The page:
Structural Design

Written by David Algie. Posted in ACA3

The ACA assembles much like a plastic kitset 1:48 scale model does; every part interlocks and self- aligns with it's mating part. All juncture joints are fully filleted and there are no fillet cover panels as each part (i.e. horizontal stabilizer to vertical stabilizer) has half of the fillet built in. All fuselage joints such as upper to lower halves join with a knuckle type joint rather than a lap for true alignment.

The cockpit is a two-piece moulding including the front and rear bulkheads. This with large radiused corners makes an excellent pressurized cell.

The nose of the craft forms a crushable structure in the unlikely event of an impact and with the roll-over protection, the cockpit remains intact.

The elliptical planform wing houses four lightweight fuel bladders rather than a wet type design for improved fire prevention. The wing has no ribs and instead uses nomex honeycomb in it's skins for structural support. The main and secondary spars are an integral part of the skin and bond at the horizontal joint in the middle, as are the horizontal and vertical stabilizer spars. Thus the skin becomes a true sparcap utilizing uni-directional carbon for ultimate strength and light weight. The main and secondary spar carry- throughs in the cockpit are not simple holes cut into the fuselage and glassed over but molded in so the spars and wing fits up from underneath. This also ensures that the cockpit is sealed and stops the fuse from trying to expand with it's internal pressure.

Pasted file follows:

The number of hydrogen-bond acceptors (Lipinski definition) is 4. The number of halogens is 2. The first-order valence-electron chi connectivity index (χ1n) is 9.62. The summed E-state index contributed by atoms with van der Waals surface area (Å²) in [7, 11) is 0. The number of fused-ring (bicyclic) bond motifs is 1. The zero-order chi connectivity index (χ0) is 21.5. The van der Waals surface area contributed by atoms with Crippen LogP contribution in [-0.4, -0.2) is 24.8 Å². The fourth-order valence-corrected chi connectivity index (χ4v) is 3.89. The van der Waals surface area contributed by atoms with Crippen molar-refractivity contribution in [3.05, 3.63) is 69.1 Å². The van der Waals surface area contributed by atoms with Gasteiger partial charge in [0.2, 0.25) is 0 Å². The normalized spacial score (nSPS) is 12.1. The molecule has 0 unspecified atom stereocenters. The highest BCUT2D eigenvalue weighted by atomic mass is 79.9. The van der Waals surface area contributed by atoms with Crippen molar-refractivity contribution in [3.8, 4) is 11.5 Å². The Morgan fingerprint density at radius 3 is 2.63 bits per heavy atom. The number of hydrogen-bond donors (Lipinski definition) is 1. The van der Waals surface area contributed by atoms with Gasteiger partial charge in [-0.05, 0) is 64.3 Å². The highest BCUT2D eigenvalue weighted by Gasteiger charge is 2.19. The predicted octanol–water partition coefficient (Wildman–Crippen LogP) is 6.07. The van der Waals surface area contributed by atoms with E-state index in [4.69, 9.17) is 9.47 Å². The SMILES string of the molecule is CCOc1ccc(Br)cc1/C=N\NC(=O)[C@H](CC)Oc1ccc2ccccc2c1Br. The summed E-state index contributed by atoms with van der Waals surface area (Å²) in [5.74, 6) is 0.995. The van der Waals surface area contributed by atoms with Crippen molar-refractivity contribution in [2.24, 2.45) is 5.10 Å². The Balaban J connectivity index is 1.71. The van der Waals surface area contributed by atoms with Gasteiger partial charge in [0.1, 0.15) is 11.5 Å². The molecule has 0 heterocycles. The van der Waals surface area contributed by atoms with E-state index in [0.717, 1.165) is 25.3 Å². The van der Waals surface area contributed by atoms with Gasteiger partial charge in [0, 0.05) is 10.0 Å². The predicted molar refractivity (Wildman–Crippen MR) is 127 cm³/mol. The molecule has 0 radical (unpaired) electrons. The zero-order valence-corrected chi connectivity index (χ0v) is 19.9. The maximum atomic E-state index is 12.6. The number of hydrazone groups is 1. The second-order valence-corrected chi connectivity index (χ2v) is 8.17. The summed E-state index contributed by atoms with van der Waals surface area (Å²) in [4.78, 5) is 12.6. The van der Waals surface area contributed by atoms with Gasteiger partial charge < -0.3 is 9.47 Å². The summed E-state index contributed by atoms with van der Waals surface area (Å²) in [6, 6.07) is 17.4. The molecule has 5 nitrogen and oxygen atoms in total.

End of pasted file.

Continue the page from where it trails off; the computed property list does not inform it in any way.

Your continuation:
The cockpit door is also integrally laid up with an internal flange for a blow out seal type to withstand the 10 psi differential pressure on it at FL290.

The hydraulically damped main landing gear fastens to the back of the secondary spar inside the fuselage and pnuematically retracts into the aft of the cabin. The hydraulically damped nose wheel retracts up into the front bulkhead, and is mounted by billet aluminum trunnions attached to the main engine frame.

Engine is removable while still on the landing gear. Access panels and wheel well covers are not just cut-outs but laid up integrally yet still 90% detached separate parts. 90% of service access is through the engine cowl and bellypan removal.

Control surfaces are all ball bearing hinged and fully servicable. The aft fuselage and wings are removable in about 90 mins. The dash is a modular design and slides out like a drawer for bench test and service. I could ramble on for quite a while about details but a couple of important points must be evident by now. First, this is a well engineered design with all of the details built into a complete package that becomes an enjoyable kit to construct. Second, it really performs while still having great low speed manners and all at a reasonable price for the immense technology that goes into it!

Some major specifications:

Wingspan 27'
Length 21'
Height 7'
Tailspan 10'
Wing area 82.5 sq. ft.
Wing loading 23 lbs/sq. ft.
Fuel capacity 62 gal.(82 with underwing LR tanks)
Cockpit width 42" Inside
Baggage cubic area 7.25 Cu. Ft., 38" wide, 22" deep, 15" high
Empty Weight 1080 lbs.
Cruise speed 385 MPH.
Payload 822 lbs.
Engine Type GM Corvette LS3/LS7(!) V8
Turbo System Normalised to sea level @ FL290
Cockpit Pressurisation Sea level @ FL290
Engine Cubic Capacity 6.3 Litre (7 Litre for the LS7)
Fuel Burn @ 65%-300 HP 14.5 Gal/ Hour.
Engine Weight, wet with turbo 500 lbs.
Gearbox reduction Ratio, standard 1.385:1 (Can go up to 2.75:1)